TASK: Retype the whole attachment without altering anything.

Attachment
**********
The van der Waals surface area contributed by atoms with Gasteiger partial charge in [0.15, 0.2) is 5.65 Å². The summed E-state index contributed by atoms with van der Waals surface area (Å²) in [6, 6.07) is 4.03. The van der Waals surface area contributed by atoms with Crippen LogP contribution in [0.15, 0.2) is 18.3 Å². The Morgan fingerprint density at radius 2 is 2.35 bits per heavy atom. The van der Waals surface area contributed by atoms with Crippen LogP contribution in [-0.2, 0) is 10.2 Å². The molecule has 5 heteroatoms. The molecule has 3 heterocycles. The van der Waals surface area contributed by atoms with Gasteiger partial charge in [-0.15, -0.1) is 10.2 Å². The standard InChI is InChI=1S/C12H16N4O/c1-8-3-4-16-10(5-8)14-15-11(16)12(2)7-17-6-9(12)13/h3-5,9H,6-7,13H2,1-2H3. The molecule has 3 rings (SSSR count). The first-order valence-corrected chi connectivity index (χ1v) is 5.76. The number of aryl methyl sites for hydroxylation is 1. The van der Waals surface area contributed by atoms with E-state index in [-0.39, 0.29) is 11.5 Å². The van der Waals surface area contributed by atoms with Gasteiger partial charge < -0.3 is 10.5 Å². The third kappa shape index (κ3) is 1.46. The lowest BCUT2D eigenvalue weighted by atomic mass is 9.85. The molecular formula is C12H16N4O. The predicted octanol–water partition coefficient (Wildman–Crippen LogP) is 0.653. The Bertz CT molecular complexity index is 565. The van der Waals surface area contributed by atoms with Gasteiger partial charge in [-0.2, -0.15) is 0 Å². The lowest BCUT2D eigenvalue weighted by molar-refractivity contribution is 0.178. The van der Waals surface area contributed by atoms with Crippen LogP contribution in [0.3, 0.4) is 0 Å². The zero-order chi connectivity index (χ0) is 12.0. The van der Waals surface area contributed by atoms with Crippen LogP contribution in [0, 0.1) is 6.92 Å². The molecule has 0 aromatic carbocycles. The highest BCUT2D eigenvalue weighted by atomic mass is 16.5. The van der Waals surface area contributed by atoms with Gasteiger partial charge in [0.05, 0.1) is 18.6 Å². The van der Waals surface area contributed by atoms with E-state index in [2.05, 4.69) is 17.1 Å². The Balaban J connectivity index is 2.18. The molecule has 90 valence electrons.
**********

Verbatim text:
The van der Waals surface area contributed by atoms with Gasteiger partial charge in [0.15, 0.2) is 5.65 Å². The summed E-state index contributed by atoms with van der Waals surface area (Å²) in [6, 6.07) is 4.03. The van der Waals surface area contributed by atoms with Crippen LogP contribution in [0.15, 0.2) is 18.3 Å². The Morgan fingerprint density at radius 2 is 2.35 bits per heavy atom. The van der Waals surface area contributed by atoms with Crippen LogP contribution in [-0.2, 0) is 10.2 Å². The molecule has 5 heteroatoms. The molecule has 3 heterocycles. The van der Waals surface area contributed by atoms with Gasteiger partial charge in [-0.15, -0.1) is 10.2 Å². The standard InChI is InChI=1S/C12H16N4O/c1-8-3-4-16-10(5-8)14-15-11(16)12(2)7-17-6-9(12)13/h3-5,9H,6-7,13H2,1-2H3. The molecule has 3 rings (SSSR count). The first-order valence-corrected chi connectivity index (χ1v) is 5.76. The number of aryl methyl sites for hydroxylation is 1. The van der Waals surface area contributed by atoms with E-state index in [-0.39, 0.29) is 11.5 Å². The van der Waals surface area contributed by atoms with Gasteiger partial charge < -0.3 is 10.5 Å². The third kappa shape index (κ3) is 1.46. The lowest BCUT2D eigenvalue weighted by atomic mass is 9.85. The molecular formula is C12H16N4O. The predicted octanol–water partition coefficient (Wildman–Crippen LogP) is 0.653. The Bertz CT molecular complexity index is 565. The van der Waals surface area contributed by atoms with Gasteiger partial charge in [-0.2, -0.15) is 0 Å². The lowest BCUT2D eigenvalue weighted by molar-refractivity contribution is 0.178. The van der Waals surface area contributed by atoms with Crippen LogP contribution in [0.3, 0.4) is 0 Å². The zero-order chi connectivity index (χ0) is 12.0. The van der Waals surface area contributed by atoms with Crippen LogP contribution in [0, 0.1) is 6.92 Å². The molecule has 0 aromatic carbocycles. The highest BCUT2D eigenvalue weighted by atomic mass is 16.5. The van der Waals surface area contributed by atoms with Gasteiger partial charge in [0.05, 0.1) is 18.6 Å². The van der Waals surface area contributed by atoms with E-state index in [2.05, 4.69) is 17.1 Å². The Balaban J connectivity index is 2.18. The molecule has 90 valence electrons.